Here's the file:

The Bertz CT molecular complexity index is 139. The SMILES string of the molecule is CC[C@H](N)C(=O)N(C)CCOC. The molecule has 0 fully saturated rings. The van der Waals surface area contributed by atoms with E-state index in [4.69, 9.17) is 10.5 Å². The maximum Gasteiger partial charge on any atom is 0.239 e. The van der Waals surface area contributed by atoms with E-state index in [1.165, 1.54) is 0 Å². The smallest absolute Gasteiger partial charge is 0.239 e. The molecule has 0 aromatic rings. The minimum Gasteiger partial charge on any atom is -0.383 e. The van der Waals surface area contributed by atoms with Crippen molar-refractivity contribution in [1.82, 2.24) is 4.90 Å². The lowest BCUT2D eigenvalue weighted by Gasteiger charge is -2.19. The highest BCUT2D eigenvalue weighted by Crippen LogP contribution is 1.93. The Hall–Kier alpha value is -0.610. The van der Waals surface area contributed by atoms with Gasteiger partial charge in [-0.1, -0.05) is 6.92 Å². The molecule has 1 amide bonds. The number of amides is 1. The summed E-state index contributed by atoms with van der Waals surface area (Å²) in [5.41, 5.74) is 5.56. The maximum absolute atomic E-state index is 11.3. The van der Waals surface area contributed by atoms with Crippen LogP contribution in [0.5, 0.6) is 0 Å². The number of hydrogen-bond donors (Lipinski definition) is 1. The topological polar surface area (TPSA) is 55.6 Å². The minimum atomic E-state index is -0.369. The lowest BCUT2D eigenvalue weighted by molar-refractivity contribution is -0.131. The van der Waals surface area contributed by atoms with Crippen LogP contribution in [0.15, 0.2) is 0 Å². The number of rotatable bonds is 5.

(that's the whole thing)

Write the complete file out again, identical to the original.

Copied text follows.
The Bertz CT molecular complexity index is 139. The SMILES string of the molecule is CC[C@H](N)C(=O)N(C)CCOC. The molecule has 0 fully saturated rings. The van der Waals surface area contributed by atoms with E-state index in [4.69, 9.17) is 10.5 Å². The maximum Gasteiger partial charge on any atom is 0.239 e. The van der Waals surface area contributed by atoms with E-state index in [1.165, 1.54) is 0 Å². The smallest absolute Gasteiger partial charge is 0.239 e. The molecule has 0 aromatic rings. The minimum Gasteiger partial charge on any atom is -0.383 e. The van der Waals surface area contributed by atoms with Crippen molar-refractivity contribution in [1.82, 2.24) is 4.90 Å². The lowest BCUT2D eigenvalue weighted by Gasteiger charge is -2.19. The highest BCUT2D eigenvalue weighted by Crippen LogP contribution is 1.93. The Hall–Kier alpha value is -0.610. The van der Waals surface area contributed by atoms with Gasteiger partial charge in [-0.1, -0.05) is 6.92 Å². The molecule has 1 amide bonds. The number of amides is 1. The summed E-state index contributed by atoms with van der Waals surface area (Å²) in [5.41, 5.74) is 5.56. The maximum absolute atomic E-state index is 11.3. The van der Waals surface area contributed by atoms with Crippen LogP contribution in [0.5, 0.6) is 0 Å². The number of hydrogen-bond donors (Lipinski definition) is 1. The topological polar surface area (TPSA) is 55.6 Å². The minimum atomic E-state index is -0.369. The lowest BCUT2D eigenvalue weighted by molar-refractivity contribution is -0.131. The van der Waals surface area contributed by atoms with Crippen LogP contribution in [0.15, 0.2) is 0 Å². The number of rotatable bonds is 5.